- The Washington Times - Sunday, December 19, 2004

DALLAS - Southwest Airlines has fired the first warning shot toward American Airlines and Dallas/Fort Worth Airport in a bitter fight to determine who can fly out of Dallas Love Field and whether long-range, nonstop flights ultimately will be available to and from the close-in Dallas airport.

Love Field, Southwest’s home base, has been restricted by a 25-year-old federal law that prohibits arrival at or departure from any destination other than cities in the four states adjoining Texas.

No other Texas airports have been involved in such restrictions. From Austin, San Antonio, Houston, El Paso, Amarillo or Lubbock, nonstop flights are allowed from coast to coast.

The special law is known as the Wright Amendment, pushed forth in 1978 by Rep. Jim Wright, Texas Democrat. It has been both cursed and praised over the years, but no one has moved to change it.

Southwest Airlines, which had just three Boeing 737s when it began to service Dallas, Houston and San Antonio in 1971, never publicly lobbied for a change. It concentrated instead on slowly moving into other major U.S. cities and became the biggest and most profitable domestic carrier in the nation.

Now, Southwest says things have changed.

Southwest Chief Executive Officer Gary Kelly said his company will muster a “grass-roots campaign” to free Love Field from this unusual restriction.

“It’s going to be hard to ignore the voice of the people on this because the people overwhelmingly favor changing the Wright Amendment,” the chief executive officer said.

Mr. Kelly said he realized his company was in for a hard fight because of strong opposition from Dallas/Fort Worth and from American Airlines, much of Fort Worth and some influential politicians.

Southwest will introduce a Web site offering facts about the situation, and a pitch that says long-haul fares would be cheaper and that Dallas/Fort Worth would not be hurt by such a change.

Dallas/Fort Worth officials have issued strong reactions.

“This will be our highest priority in the coming congressional term to avoid and put to bed the whole idea of repealing the Wright Amendment,” said Kevin Cox, the airport’s chief operating officer.

A few days ago, Dallas/Fort Worth released an economic study that said it would be in dire financial straits because of Delta Air Lines’ plan to close its hub there. That study estimated that Delta’s exodus would cost more than 7,000 jobs in northern Texas and more than $782 million annually to the region’s economy.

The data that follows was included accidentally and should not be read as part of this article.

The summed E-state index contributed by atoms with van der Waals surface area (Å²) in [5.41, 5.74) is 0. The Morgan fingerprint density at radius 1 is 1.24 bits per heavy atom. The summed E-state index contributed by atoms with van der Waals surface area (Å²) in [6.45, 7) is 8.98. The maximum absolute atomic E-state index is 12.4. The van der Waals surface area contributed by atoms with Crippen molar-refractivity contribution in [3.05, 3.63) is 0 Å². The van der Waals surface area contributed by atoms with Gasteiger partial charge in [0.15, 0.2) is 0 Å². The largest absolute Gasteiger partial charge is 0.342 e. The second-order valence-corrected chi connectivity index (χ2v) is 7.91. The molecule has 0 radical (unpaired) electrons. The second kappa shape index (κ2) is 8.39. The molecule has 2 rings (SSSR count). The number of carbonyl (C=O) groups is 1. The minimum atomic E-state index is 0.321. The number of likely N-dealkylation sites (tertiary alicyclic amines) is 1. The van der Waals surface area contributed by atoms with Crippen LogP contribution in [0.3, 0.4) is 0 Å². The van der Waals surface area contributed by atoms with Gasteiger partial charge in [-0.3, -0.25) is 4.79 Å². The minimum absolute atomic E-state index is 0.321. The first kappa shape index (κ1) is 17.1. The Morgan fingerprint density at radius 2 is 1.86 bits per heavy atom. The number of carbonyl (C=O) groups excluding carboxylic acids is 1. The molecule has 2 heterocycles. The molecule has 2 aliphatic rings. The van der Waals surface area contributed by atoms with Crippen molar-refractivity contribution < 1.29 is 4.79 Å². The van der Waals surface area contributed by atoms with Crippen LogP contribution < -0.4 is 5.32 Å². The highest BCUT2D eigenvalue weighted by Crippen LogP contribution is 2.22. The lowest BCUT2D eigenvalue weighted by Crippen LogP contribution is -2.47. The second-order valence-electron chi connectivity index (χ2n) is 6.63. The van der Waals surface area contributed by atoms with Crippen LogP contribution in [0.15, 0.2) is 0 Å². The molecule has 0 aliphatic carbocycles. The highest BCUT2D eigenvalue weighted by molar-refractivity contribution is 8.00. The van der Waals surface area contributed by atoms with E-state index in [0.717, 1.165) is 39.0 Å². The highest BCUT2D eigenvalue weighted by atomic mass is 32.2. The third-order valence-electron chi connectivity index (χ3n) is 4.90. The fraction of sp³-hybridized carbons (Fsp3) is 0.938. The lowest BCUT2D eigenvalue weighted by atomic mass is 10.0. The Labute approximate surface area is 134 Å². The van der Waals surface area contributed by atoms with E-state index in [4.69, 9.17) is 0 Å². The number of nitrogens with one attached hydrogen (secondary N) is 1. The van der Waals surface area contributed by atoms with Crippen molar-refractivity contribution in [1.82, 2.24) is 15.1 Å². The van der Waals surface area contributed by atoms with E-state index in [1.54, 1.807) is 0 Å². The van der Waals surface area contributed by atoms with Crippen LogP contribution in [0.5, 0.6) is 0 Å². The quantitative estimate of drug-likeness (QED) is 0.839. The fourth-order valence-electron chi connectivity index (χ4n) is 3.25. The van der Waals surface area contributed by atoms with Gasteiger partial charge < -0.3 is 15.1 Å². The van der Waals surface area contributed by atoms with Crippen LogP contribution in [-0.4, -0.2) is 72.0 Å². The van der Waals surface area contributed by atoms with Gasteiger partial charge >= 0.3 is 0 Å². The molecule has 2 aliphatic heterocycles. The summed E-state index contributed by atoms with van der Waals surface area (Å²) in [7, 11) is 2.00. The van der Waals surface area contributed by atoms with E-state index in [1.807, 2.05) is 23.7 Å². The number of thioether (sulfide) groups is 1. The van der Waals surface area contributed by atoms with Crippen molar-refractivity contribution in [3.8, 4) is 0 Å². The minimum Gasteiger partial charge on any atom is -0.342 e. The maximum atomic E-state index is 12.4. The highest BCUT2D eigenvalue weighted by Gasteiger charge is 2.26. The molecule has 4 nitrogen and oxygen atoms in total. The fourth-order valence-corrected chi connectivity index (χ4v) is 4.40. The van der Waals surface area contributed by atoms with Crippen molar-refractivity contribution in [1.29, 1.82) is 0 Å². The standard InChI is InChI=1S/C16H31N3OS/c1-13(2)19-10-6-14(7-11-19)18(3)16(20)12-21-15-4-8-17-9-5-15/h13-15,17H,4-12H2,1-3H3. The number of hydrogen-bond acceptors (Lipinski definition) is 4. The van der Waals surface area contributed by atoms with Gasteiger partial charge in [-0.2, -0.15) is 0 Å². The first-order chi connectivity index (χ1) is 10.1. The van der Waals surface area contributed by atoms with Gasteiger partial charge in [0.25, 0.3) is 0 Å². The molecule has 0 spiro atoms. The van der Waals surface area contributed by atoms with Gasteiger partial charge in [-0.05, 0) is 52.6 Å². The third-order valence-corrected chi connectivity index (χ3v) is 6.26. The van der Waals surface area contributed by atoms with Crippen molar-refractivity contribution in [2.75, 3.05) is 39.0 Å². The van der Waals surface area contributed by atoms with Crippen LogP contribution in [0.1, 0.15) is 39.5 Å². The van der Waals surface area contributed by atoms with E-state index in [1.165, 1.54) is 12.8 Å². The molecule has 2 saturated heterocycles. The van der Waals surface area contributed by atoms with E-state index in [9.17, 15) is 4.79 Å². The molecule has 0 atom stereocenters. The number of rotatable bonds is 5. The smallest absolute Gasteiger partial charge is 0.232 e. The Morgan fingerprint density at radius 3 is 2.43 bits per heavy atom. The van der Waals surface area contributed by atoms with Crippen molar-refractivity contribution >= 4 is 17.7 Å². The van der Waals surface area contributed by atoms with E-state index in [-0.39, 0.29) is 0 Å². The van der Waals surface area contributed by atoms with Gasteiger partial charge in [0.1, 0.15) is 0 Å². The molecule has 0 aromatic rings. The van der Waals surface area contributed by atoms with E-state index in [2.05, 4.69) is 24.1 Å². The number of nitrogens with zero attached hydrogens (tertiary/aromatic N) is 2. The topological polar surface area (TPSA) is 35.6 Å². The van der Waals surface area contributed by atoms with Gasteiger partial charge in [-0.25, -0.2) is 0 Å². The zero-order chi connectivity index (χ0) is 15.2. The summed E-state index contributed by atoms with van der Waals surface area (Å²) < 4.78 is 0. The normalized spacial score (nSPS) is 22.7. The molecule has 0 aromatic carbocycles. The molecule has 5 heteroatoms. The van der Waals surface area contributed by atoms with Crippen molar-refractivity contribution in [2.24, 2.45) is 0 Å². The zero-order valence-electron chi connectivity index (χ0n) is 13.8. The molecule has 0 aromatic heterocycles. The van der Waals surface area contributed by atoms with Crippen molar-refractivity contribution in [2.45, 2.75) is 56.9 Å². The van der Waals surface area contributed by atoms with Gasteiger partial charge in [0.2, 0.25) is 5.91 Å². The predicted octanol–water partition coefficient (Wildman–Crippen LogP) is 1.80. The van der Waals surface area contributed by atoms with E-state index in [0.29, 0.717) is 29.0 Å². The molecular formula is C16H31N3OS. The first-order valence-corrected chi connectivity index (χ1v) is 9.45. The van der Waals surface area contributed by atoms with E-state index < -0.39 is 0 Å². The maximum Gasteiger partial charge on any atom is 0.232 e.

Mr. Kelly called the economic report “intentionally biased.” He said it ignored the fact that American Airlines will enjoy significant growth when Delta cancels more than 200 daily flights at Dallas/Fort Worth by the end of January. Before Delta’s announcement in September, American said it would add 70 daily flights by next summer, reaching an all-time high of 540 flights per day.

“It doesn’t surprise me that Southwest doesn’t like the study,” Mr. Cox said. “They would love for the [Dallas/Fort Worth area] to believe that the pullout of Delta is a minor blip on the economic screen. But obviously it is not.”

Mr. Kelly said Delta is obligated to pay for its terminal space until 2009 and the airport could increase landing fees. “Airports don’t go away,” Mr. Kelly said. “They don’t go bankrupt. The bills get paid.”

Dallas/Fort Worth officials contend that allowing Southwest to fly longer trips in and out of Love Field would siphon much more business out of the airport.

“That flies in the face of common sense,” Mr. Kelly said.

The mood here is of expectation, of a bruising battle similar to the one that birthed Dallas/Fort Worth back in 1973. The mayors, councils, big business firms and chambers of commerce generally have yet to come forward.

Back in the 1960s, Fort Worth’s big air terminal was called Greater Southwest International Airport. Dallas operated Love Field.

As aviation proliferated, the government refused to continue building runways, facilities and safety equipment for both airports, and forced Fort Worth and Dallas to agree on a “regional” airport designed to last for generations. After years of bickering, scores of hearings, investigations and economic studies, Dallas and Fort Worth agreed on a site between the two cities.

Greater Southwest was closed, but Love was allowed to remain open. As Southwest grew, Mr. Wright followed local politicians’ wishes and guided through the amendment that bears his name.

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